There are promising local models to accelerate, and there’s momentum to build up local news in communities across the country. We see huge potential to capitalize on this moment to increase the pace of progress. 

Nina: As you mark your 5th anniversary, I’m curious about the challenges you’ve encountered and how you’re addressing them.

Sarabeth: We see clear signs of hope: we’ve raised $170 million, including $60 million from local funders to support local news initiatives in their communities, and have a grantee portfolio of 44 local news organizations across 33 states. They are growing, diversifying their revenue and doing great journalism. I think about the challenges and opportunities across the areas: building awareness, strengthening presence and advancing knowledge.  

In terms of awareness: in the last five years, there has been an increased understanding of the scale of the local news problem, alongside an increase in philanthropic support for the field. However, the dominant narrative of the “media apocalypse” is still pervasive, rather than an emphasis on the generational shift in how we finance and sustain local news that is underway, or on the models that are working and that have the potential to grow and endure.

In terms of presence: The number of nonprofit local news organizations has grown tremendously — according to the Institute for Nonprofit News, local news outlets made up about one-fourth of its membership in 2017; now, 46 percent of its 425+ members are local in scope. But recent research shows that there are still 205 counties without local news, and 1,562 with only one local news source. We still need more journalists in the field, and we need the number of communities and audiences served to grow.

And finally, in terms of the knowledge we have about the solutions: In the time we’ve been operating, we’ve also gained more clarity and understanding on the types of organizational models that work well, and have many examples of nonprofit news organizations that are excelling. However, we still have areas to build more knowledge; as we focus on helping successful local news startups become enduring organizations, and develop tools for effectively sustaining local news in low-income or rural communities, we’ll also focus on smart ways to scale those learnings broadly.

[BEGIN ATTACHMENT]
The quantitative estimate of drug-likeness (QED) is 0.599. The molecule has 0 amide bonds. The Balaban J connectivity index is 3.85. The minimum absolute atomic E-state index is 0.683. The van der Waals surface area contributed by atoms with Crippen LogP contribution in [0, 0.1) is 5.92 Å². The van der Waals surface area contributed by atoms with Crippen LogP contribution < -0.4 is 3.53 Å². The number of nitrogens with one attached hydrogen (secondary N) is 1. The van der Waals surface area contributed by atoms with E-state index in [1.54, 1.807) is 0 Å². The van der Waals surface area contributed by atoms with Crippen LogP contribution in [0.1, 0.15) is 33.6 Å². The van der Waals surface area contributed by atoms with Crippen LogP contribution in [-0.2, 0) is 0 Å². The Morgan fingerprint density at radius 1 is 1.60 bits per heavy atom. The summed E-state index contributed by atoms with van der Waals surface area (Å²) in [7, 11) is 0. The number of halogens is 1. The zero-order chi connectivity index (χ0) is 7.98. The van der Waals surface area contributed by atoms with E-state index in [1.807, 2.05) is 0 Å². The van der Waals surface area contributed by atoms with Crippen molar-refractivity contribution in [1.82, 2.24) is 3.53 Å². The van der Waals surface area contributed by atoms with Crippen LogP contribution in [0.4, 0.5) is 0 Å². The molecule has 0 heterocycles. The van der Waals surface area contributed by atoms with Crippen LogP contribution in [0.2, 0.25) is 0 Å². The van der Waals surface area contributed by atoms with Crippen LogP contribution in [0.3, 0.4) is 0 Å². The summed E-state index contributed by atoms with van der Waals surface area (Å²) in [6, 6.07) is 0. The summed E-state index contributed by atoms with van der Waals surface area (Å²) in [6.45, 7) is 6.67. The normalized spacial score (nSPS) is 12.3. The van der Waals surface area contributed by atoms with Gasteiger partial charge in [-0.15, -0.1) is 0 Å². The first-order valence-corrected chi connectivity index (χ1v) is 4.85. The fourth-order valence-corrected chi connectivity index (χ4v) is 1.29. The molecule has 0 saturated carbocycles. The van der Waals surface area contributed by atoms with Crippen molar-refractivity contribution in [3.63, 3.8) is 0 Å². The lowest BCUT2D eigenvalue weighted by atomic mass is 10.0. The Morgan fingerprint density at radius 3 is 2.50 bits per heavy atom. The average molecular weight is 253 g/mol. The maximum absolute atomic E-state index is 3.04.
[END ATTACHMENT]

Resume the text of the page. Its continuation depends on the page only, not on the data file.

Nina: I’m going to ask you the same question I asked one of AJP’s founders, Elizabeth Green, in a Q&A when AJP launched in 2019. This is a question about the demand side of news that I don’t think we talk about enough. For many people, it’s hard to remember what a vibrant local news environment looks like. How do you think a lack of news has affected individuals and communities? Do you fear that people have gotten comfortable with being disconnected?

Sarabeth: Through our community listening work, we’ve heard from thousands of people in markets across the country. It’s clear to us that people do want more local news; people recognize that without local news, they don’t know what’s happening in their communities. They want to see themselves in the news, in the newsroom, and they want information they can act on.

We don’t fear that people have gotten comfortable with being disconnected, but we do know that it’s vital to find ways to stitch communities together. Local news is one way to foster connection across communities, by ensuring that people have access to the information that matters most to their daily lives. 

Nina: Not to be a Debbie Downer, but I’ve heard the phrase “save local news” so much that it’s starting to lose its meaning. When will we know if and when we’ve saved it? How are you defining it? 

Sarabeth: Conventional wisdom is that the problem is too big to solve. We disagree. Our best estimate is that local journalism can be sustained as a public good for $1-3 billion annually, and other estimates in the sector support this. The reason why this number is so heartening is…it’s not very much! To put it in perspective, philanthropy spends $2.5 billion annually on the performing arts.